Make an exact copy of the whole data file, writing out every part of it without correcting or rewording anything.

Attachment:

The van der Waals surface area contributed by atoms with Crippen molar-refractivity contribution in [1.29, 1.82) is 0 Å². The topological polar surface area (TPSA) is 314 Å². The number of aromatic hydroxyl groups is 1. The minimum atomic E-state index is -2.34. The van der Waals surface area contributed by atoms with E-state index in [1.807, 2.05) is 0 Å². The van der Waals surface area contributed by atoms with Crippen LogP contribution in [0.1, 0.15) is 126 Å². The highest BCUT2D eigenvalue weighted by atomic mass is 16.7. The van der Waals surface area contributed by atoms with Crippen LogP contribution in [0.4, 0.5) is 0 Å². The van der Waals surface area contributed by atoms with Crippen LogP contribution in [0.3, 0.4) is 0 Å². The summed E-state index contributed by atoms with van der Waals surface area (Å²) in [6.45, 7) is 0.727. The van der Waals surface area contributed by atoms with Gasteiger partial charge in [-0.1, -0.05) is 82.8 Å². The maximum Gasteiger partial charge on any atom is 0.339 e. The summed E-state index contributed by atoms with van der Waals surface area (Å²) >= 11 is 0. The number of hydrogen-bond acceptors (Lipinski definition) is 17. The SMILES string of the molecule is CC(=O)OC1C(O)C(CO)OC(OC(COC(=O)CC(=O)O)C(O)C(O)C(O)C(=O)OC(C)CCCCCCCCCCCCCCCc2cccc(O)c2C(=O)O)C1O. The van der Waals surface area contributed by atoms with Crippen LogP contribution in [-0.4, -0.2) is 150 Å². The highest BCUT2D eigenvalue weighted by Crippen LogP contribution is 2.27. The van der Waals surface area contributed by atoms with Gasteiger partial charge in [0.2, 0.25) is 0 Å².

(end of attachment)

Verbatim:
The van der Waals surface area contributed by atoms with Crippen molar-refractivity contribution in [1.29, 1.82) is 0 Å². The topological polar surface area (TPSA) is 314 Å². The number of aromatic hydroxyl groups is 1. The minimum atomic E-state index is -2.34. The van der Waals surface area contributed by atoms with E-state index in [1.807, 2.05) is 0 Å². The van der Waals surface area contributed by atoms with Crippen LogP contribution in [0.1, 0.15) is 126 Å². The highest BCUT2D eigenvalue weighted by atomic mass is 16.7. The van der Waals surface area contributed by atoms with Crippen LogP contribution in [0.4, 0.5) is 0 Å². The van der Waals surface area contributed by atoms with Crippen LogP contribution in [0.3, 0.4) is 0 Å². The summed E-state index contributed by atoms with van der Waals surface area (Å²) in [6.45, 7) is 0.727. The van der Waals surface area contributed by atoms with Gasteiger partial charge in [-0.1, -0.05) is 82.8 Å². The maximum Gasteiger partial charge on any atom is 0.339 e. The summed E-state index contributed by atoms with van der Waals surface area (Å²) >= 11 is 0. The number of hydrogen-bond acceptors (Lipinski definition) is 17. The SMILES string of the molecule is CC(=O)OC1C(O)C(CO)OC(OC(COC(=O)CC(=O)O)C(O)C(O)C(O)C(=O)OC(C)CCCCCCCCCCCCCCCc2cccc(O)c2C(=O)O)C1O. The van der Waals surface area contributed by atoms with Crippen LogP contribution in [-0.4, -0.2) is 150 Å². The highest BCUT2D eigenvalue weighted by Crippen LogP contribution is 2.27. The van der Waals surface area contributed by atoms with Gasteiger partial charge in [0.2, 0.25) is 0 Å².